It's my turn to blog on Strictly today, but a few hours before this post is due to go up, I, as an international woman of mystery, will have just (I hope) arrived home from a top-secret mission to the Middle East. (Well, it's not really top secret, but it sounds cooler and more enigmatic that way.) I am, therefore, scheduling this post in advance. I'm handing it over to one Arthur Lockyer Esq, a Victorian editor who gives a glimpse into the process our writerly forebears had to endure when submitting their work. This is an excerpt from a piece he wrote for The Graphic newspaper in April 1890.
The editor probably suffers more than any other professional man from the visits of people whom he has no desire to see, but who are eager for a personal interview with himself. In this respect, therefore, his ideal of bliss lies in the two polysyllabic words, inaccessibility and invisibility. In the case of an extensive and highly organised concern, it is possible to achieve the first of these two substantives.
Let us give an example. You want to see the editor, or one of the editors, for in such an establishment there are often several of them. But you have learnt from private sources that the name of the particular editor whom you wish to see is Marmaduke Johnson, and so, with your manuscript in your hand or concealed somewhere about your person, you climb a steep narrow staircase until your progress is arrested by a sort of sentry-box, wherein sits an undersized, but preternaturally intelligent, youth. He has a manner as if the name of Johnson was entirely foreign to his ear; nevertheless he is fairly civil, and after inspecting your card, and holding a colloquy with an invisible person through a flexible tube, he hands you over to a commissionaire. The military hero, after conducting you along several passages, suddenly says 'In here, sir,' and ushers you into a small room containing nothing but a desk, two chairs, and a rather ancient map of London.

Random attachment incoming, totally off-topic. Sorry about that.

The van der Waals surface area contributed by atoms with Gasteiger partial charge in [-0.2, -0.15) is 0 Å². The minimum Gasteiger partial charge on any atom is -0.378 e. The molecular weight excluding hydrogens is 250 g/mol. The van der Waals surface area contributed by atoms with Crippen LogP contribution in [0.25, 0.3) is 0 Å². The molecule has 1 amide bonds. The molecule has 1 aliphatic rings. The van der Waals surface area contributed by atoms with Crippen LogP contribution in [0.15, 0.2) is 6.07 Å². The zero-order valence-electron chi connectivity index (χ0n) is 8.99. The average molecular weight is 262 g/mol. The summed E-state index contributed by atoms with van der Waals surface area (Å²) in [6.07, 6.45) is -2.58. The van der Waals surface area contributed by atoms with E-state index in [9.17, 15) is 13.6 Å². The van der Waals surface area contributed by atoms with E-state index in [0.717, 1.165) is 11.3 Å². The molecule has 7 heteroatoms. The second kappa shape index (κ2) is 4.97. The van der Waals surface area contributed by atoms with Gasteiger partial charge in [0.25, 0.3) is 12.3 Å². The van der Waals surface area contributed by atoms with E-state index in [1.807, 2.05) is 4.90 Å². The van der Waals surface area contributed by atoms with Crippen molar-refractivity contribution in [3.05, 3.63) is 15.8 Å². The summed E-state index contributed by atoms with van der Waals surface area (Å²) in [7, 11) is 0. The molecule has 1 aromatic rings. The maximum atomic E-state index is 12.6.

You inspect the map for about five minutes, when the door again opens, and in comes an elderly gentleman in spectacles, who asks you to be seated, and listens to your statement with patience and courtesy. You say to yourself, 'What a nice fellow Marmaduke Johnson is!' Unfortunately, however, this is not Johnson at all, but only his deputy, for presently the elderly gentleman says: 'Your manuscript shall have Mr. Johnson's best attention.' He then bows, touches a bell, the inexorable commissionaire appears instantly, like an Arabian Nights' genie, and in another two minutes you are politely marched off the premises, without having even seen the great man's coat-skirts. This is a specimen of the Inaccessible Editor, and a very enviable mortal he is, in this respect.
But, as spacious premises and a large and well-trained staff of subordinates are required to render an editor triumphantly inaccessible, some editors, who do not possess these advantages, strive, often with indifferent success, to render themselves invisible. Some accomplish this by notifying to their would-be interviewers that they are to be seen on Fridays between 4 and 6 P.M., and by taking care always to be absent on those afternoons; while others have a couple of doors to their den, and when they hear in the outer office the voice of a well-remembered bore they bolt incontinently through the inner doorway down the staircase, and hide themselves until the bore's patience is exhausted, and he reluctantly departs.